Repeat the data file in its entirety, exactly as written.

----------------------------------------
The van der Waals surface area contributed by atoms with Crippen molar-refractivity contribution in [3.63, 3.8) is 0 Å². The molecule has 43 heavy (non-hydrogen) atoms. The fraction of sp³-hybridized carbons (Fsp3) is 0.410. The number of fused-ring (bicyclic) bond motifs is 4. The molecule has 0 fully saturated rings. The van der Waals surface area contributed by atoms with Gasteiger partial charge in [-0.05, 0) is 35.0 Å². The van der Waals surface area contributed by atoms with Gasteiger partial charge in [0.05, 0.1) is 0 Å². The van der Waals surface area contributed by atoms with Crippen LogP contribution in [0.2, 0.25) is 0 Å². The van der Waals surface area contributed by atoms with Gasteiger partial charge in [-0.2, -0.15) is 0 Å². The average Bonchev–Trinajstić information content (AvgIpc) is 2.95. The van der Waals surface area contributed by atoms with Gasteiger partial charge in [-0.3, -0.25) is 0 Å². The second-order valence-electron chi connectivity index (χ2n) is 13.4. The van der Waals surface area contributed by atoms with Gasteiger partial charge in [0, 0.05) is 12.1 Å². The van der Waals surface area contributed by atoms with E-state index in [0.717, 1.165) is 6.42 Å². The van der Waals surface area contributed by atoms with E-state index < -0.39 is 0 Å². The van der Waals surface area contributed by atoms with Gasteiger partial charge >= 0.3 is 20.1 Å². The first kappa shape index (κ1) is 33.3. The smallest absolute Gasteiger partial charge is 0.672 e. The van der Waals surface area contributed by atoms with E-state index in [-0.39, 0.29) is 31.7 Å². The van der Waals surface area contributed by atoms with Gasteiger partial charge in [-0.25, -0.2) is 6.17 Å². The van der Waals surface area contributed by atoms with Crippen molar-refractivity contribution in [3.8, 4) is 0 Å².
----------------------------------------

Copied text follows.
The van der Waals surface area contributed by atoms with Crippen molar-refractivity contribution in [3.63, 3.8) is 0 Å². The molecule has 43 heavy (non-hydrogen) atoms. The fraction of sp³-hybridized carbons (Fsp3) is 0.410. The number of fused-ring (bicyclic) bond motifs is 4. The molecule has 0 fully saturated rings. The van der Waals surface area contributed by atoms with Gasteiger partial charge in [-0.05, 0) is 35.0 Å². The van der Waals surface area contributed by atoms with Gasteiger partial charge in [0.05, 0.1) is 0 Å². The van der Waals surface area contributed by atoms with Crippen LogP contribution in [0.2, 0.25) is 0 Å². The van der Waals surface area contributed by atoms with Gasteiger partial charge in [-0.2, -0.15) is 0 Å². The average Bonchev–Trinajstić information content (AvgIpc) is 2.95. The van der Waals surface area contributed by atoms with Gasteiger partial charge in [-0.3, -0.25) is 0 Å². The second-order valence-electron chi connectivity index (χ2n) is 13.4. The van der Waals surface area contributed by atoms with Gasteiger partial charge in [0, 0.05) is 12.1 Å². The van der Waals surface area contributed by atoms with E-state index in [0.717, 1.165) is 6.42 Å². The van der Waals surface area contributed by atoms with E-state index < -0.39 is 0 Å². The van der Waals surface area contributed by atoms with Gasteiger partial charge >= 0.3 is 20.1 Å². The first kappa shape index (κ1) is 33.3. The smallest absolute Gasteiger partial charge is 0.672 e. The van der Waals surface area contributed by atoms with E-state index in [-0.39, 0.29) is 31.7 Å². The van der Waals surface area contributed by atoms with Gasteiger partial charge in [-0.25, -0.2) is 6.17 Å². The van der Waals surface area contributed by atoms with Crippen molar-refractivity contribution in [3.8, 4) is 0 Å².